SFA nursing students training to create greater access to care

By Holley Nees - email

NACOGDOCHES, TX (KTRE) – It's a critical problem, more people needing health care but very few doctors to treat them. However, while rural East Texas may be facing a shortage of doctors and specialists, the number of students enrolled in Stephen F. Austin's School of Nursing has nearly doubled.  The students are determined to finish school to start giving patients greater access to care.

Courtney Dancer and Melissa Lockwood are SFA nursing students.  Their instructors said they're training to join a growing number of nurses that are creating greater access to care in under-served communities.

"A good percentage of these students will go on and become nurse practitioners to help fill in the gap to work with physicians more closely and see patients on their own," said Instructor and Nurse Practitioner Della Connor.

Instructors said they're thankful they can train students in the school's state-of-the-art labs to help fill in the gap where there's a shortage of doctors.

"I don't know how many patients I have from Center come over to Nacogdoches for primary care for pediatrics because there's such a shortage of people taking PEDs in the medically under-served population," said Instructor and Nurse Practitioner Susan McDonald.

However, when nurses can write prescriptions, order tests, and diagnose patients, it means more people can be seen even when there is fewer doctors.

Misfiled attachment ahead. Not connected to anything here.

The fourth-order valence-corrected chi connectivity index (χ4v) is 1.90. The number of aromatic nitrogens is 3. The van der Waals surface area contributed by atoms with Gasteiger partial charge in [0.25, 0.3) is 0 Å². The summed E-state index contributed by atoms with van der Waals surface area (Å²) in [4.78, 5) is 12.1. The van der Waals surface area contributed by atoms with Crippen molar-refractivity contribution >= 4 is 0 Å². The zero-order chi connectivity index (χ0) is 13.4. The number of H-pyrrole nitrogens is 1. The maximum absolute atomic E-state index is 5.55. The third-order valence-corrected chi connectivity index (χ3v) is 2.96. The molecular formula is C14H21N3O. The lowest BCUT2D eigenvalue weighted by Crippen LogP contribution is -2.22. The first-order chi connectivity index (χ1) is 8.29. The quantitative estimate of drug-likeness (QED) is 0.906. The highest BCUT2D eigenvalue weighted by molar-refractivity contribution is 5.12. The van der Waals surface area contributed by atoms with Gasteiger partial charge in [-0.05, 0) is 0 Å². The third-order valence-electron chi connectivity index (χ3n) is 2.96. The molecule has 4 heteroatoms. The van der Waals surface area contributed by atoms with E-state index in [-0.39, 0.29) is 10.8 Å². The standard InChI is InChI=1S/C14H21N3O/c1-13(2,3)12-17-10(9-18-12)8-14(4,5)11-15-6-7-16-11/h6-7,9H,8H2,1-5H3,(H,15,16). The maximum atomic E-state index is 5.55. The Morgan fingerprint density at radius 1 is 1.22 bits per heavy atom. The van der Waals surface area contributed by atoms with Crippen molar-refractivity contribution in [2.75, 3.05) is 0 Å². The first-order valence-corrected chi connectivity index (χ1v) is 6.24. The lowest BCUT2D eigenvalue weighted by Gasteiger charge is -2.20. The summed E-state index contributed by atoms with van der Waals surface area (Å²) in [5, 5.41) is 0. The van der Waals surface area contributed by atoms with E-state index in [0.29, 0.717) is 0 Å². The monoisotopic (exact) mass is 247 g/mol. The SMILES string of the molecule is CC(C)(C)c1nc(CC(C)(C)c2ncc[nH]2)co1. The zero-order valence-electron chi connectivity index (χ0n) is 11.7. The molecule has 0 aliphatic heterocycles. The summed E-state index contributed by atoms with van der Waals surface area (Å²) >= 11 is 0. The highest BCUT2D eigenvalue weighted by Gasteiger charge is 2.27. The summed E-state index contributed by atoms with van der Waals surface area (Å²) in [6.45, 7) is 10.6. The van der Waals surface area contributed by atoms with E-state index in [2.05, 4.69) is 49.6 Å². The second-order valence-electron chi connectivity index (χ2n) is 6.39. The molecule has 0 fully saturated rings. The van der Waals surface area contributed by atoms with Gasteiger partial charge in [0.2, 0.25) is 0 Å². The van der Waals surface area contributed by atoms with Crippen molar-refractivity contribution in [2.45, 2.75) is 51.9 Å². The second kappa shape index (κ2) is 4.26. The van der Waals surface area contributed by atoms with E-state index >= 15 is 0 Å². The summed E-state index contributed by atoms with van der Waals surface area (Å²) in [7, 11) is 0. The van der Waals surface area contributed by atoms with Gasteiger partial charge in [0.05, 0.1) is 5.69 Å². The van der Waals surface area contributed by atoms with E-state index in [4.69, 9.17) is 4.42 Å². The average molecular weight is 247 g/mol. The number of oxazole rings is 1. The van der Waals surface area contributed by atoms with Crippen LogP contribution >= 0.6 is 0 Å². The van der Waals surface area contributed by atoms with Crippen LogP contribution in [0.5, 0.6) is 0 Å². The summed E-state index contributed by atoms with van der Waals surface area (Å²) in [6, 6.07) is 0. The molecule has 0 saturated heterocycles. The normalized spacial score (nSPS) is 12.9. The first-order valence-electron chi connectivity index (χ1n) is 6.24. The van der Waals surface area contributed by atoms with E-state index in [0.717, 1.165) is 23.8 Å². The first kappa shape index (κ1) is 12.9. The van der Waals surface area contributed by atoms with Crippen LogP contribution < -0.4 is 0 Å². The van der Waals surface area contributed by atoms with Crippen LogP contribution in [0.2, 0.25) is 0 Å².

"When I worked in a big practice in Beaumont, the nurse practitioners were seeing 40 kids a day in PEDs in addition to what our doctors were seeing in the practice," said McDonald.

Although doctors may be in short supply, the SFA Nursing School has more applicants than they do slots.

"When I first started teaching here back in the fall of '05, we were admitting 40 a semester," explained McDonald.  "This semester, in my second semester class I have 73 students."

The students said they are thrilled they're training to make health care available to more people.

"It makes me feel like I'm getting something a little more out of it than just working being a nurse," said nursing student Courtney Dancer.  "I feel like I'm actually doing my part in society."

"With nursing, it's so dynamic, there's no ceiling," explained nursing student Melissa Lockwood.

The students are proof that a doctor shortage, doesn't have to mean people go without care.

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